Kitchen Layouts

The size and shape of your available space will be the top factors influencing your new kitchen layout. There are five basic kitchen layouts: L-Shape, G-Shape, U-Shape, One-Wall and Galley. The size and shape of the room will typically determine the layout.

When redesigning your kitchen, the first thing to consider is the arrangement of your work zones: countertop spaces, major appliances and storage areas. Your goal is to arrange your layout to be highly functional, efficient and physically comfortable while staying within the bounds of your space. Lay out the space first, then select cabinets, appliances, countertops materials and other products.

Although variations and deviations do exist, most kitchen layouts are based on one of the following shapes.

L-Shape

This layout is the most popular design, and is appropriate for any size kitchen. The L-shaped kitchen includes work spaces on two adjoining walls running perpendicular to each other. This layout works well for two cooks working at the same time, since no traffic lanes flow through the work area. If space allows, it is possible to incorporate a center island that doubles as a work space or eating area. The L-Shape kitchen typically opens into another room which makes a great layout for entertaining.

U-Shape

This is the most versatile layout for both large and small kitchens. The U-Shape design surrounds the cook on all sides and allows for ample countertop space and storage. The U-Shape creates an efficient work triangle, and creates a large amount of storage space. This arrangement is suited toward separating the cooking space from the dining space. The U-Shape layout is ideal for creating large amounts of storage space.

G-Shape

This layout is a variation of the U-Shape, with the addition of a peninsula or a partial fourth wall. This design is becoming very popular because the fourth wall can be used for extra countertop and storage space. This shape is well suited to a large, open kitchen area because the fourth wall removes walking space and encloses the work stations. By adding a second sink, cooktop or range, this layout can easily accommodate two work triangles, allowing two cooks total independence.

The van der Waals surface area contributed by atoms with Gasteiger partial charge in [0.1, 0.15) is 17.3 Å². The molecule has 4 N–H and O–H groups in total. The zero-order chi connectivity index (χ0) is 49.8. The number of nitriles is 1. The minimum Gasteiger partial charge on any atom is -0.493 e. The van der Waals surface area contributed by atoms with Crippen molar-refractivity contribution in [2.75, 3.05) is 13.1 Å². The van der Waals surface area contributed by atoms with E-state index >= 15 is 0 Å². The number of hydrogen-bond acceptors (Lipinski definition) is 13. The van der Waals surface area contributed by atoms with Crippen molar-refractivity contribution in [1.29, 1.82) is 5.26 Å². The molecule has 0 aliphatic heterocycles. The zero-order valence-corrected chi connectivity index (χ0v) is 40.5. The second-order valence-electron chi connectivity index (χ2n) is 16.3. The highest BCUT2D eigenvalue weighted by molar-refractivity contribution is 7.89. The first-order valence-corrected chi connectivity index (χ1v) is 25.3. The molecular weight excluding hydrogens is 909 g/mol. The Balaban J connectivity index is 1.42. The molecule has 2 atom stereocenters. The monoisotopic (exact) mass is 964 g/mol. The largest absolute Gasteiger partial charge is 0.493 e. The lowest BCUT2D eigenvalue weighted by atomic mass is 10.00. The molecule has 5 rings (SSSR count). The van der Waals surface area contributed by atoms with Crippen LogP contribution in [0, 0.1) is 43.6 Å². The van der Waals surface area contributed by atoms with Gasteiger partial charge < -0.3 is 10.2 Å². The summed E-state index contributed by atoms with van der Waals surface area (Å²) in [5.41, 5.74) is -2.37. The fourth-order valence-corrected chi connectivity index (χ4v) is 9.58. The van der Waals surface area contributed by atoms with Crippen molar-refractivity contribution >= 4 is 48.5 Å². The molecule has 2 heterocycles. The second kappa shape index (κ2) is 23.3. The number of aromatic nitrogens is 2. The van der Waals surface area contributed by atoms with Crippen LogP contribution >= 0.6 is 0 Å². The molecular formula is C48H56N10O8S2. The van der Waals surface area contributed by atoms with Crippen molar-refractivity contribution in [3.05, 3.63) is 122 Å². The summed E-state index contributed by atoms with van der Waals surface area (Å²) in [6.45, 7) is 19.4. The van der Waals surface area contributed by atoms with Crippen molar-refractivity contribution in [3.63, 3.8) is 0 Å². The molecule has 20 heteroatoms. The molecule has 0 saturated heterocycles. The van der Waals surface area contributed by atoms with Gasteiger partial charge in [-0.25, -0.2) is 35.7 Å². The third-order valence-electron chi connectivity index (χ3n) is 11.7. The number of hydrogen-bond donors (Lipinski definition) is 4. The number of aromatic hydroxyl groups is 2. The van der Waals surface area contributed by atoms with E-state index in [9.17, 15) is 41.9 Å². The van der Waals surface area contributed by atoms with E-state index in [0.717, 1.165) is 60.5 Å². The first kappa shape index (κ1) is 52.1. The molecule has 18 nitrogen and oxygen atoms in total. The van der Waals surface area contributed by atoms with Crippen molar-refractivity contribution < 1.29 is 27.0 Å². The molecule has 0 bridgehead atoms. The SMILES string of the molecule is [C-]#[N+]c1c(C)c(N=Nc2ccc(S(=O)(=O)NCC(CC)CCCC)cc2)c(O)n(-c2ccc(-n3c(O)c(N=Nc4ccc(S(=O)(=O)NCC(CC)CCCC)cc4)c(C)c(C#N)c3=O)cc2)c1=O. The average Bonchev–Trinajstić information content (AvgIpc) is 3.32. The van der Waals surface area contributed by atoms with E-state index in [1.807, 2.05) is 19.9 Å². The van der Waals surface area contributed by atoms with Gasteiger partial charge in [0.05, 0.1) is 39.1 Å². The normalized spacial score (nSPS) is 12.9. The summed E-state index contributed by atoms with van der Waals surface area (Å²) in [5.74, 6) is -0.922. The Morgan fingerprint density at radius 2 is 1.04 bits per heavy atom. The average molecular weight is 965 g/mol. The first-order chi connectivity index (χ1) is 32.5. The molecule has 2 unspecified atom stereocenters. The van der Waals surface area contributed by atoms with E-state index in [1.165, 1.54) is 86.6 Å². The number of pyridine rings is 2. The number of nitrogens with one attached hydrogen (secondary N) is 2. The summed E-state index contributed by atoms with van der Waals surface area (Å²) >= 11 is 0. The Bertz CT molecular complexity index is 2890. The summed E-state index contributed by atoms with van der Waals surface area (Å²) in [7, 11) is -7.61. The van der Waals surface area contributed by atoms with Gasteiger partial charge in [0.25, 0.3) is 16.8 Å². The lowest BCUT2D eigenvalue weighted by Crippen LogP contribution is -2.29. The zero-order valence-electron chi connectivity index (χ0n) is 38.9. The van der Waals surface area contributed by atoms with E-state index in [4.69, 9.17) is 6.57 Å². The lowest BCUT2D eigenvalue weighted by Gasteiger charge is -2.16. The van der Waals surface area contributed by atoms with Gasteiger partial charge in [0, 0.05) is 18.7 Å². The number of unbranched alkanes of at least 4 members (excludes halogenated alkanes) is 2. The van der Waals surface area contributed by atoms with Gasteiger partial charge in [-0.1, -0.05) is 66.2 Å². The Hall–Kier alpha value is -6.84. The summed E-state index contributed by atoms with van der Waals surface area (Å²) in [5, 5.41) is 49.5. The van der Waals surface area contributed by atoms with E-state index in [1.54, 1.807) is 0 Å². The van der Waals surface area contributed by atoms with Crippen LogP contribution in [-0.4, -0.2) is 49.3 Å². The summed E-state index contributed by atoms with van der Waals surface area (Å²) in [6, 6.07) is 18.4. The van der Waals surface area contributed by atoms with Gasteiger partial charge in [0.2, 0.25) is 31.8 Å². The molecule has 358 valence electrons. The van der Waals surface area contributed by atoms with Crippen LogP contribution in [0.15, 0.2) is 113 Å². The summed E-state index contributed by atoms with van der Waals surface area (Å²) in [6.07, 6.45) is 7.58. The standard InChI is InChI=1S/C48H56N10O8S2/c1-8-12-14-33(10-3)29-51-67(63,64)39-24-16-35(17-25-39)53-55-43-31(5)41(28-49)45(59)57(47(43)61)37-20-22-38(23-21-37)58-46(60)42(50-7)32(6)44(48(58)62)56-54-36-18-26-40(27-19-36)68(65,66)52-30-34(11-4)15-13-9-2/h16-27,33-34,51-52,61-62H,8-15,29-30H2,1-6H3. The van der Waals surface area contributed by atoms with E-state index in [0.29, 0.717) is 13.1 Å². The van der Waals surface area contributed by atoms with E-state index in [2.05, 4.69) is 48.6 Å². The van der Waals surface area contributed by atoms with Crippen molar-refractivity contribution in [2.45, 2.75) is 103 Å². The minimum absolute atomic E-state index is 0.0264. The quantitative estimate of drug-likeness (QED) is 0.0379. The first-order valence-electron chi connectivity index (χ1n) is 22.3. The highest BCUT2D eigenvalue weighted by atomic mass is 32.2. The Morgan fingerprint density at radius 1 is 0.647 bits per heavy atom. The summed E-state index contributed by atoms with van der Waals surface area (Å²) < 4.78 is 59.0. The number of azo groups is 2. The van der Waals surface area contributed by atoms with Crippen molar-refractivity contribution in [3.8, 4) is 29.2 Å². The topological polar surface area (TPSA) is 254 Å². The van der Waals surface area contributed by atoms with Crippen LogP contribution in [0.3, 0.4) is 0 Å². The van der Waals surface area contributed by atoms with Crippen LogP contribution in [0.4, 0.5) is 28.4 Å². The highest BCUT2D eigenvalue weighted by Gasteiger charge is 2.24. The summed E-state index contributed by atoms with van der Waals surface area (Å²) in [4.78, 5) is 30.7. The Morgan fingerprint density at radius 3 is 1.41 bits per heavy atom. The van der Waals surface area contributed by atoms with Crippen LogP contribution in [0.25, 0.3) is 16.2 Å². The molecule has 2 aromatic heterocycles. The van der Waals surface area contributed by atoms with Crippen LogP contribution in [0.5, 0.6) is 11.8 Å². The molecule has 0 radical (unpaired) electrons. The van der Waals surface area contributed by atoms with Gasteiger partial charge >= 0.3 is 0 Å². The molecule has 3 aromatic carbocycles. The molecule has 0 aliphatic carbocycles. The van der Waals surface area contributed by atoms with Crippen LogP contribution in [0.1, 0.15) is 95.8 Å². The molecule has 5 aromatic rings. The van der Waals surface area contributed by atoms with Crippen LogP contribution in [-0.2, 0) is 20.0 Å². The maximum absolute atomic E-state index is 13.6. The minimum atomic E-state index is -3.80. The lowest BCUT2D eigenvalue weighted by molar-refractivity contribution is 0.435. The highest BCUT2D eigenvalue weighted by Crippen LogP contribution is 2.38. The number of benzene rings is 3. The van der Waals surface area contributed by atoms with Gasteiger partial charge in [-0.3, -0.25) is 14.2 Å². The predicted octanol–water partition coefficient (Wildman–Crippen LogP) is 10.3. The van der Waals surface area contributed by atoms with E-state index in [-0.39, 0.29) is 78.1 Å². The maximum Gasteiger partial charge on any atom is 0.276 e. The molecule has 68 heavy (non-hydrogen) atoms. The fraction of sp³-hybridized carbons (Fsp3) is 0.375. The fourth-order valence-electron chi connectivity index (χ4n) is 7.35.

One Wall

This layout is the answer for very small homes and condos. The work triangle flattens out by placing the sink between the range and the refrigerator for maximum efficiency. When using this layout, the refrigerator should be positioned so the door opens away from the kitchen sink to remove the possibility of a disturbance in workflow. Take into consideration whether you are right or left handed when placing the dishwasher and frequently accessed cabinets.

Galley

This kitchen layout is the most efficient layout for a narrow space. The galley kitchen consists of work spaces on two opposing walls with a single traffic lane between. Placing the range or cooktop on one side of the kitchen and the refrigerator and sink on the opposite wall allows for easy workflow. This design can be used so the kitchen opens to the rest of the house on one or both ends. The ideal width for a galley kitchen is 7 to 12 feet and works particularly well in a rectangular space. The Galley kitchen can be transformed by replacing a wall with an island or peninsula open to an adjacent room.

Islands

The kitchen island is a place to be creative. The size will be determined by the amount of space you have, and the countertop material you are using. At least 36”- 42” of space should surround the island on all sides to allow appliances such as the dishwasher and stove to be opened and closed. 42” is preferred. If you’re looking at a seamless solid surface countertop, especially granite, the size of the stone can be limiting. Granite and engineered stone slabs generally don’t exceed 120” by 72” and some are much smaller.

An island is a mini-kitchen, in a way, and as such needs a thought-out design. Will your island host an appliance, sink, trash, recycling, eating area and food prep area? No doubt that your island will act as a gathering space for entertaining, which can impact its utility for cooking.


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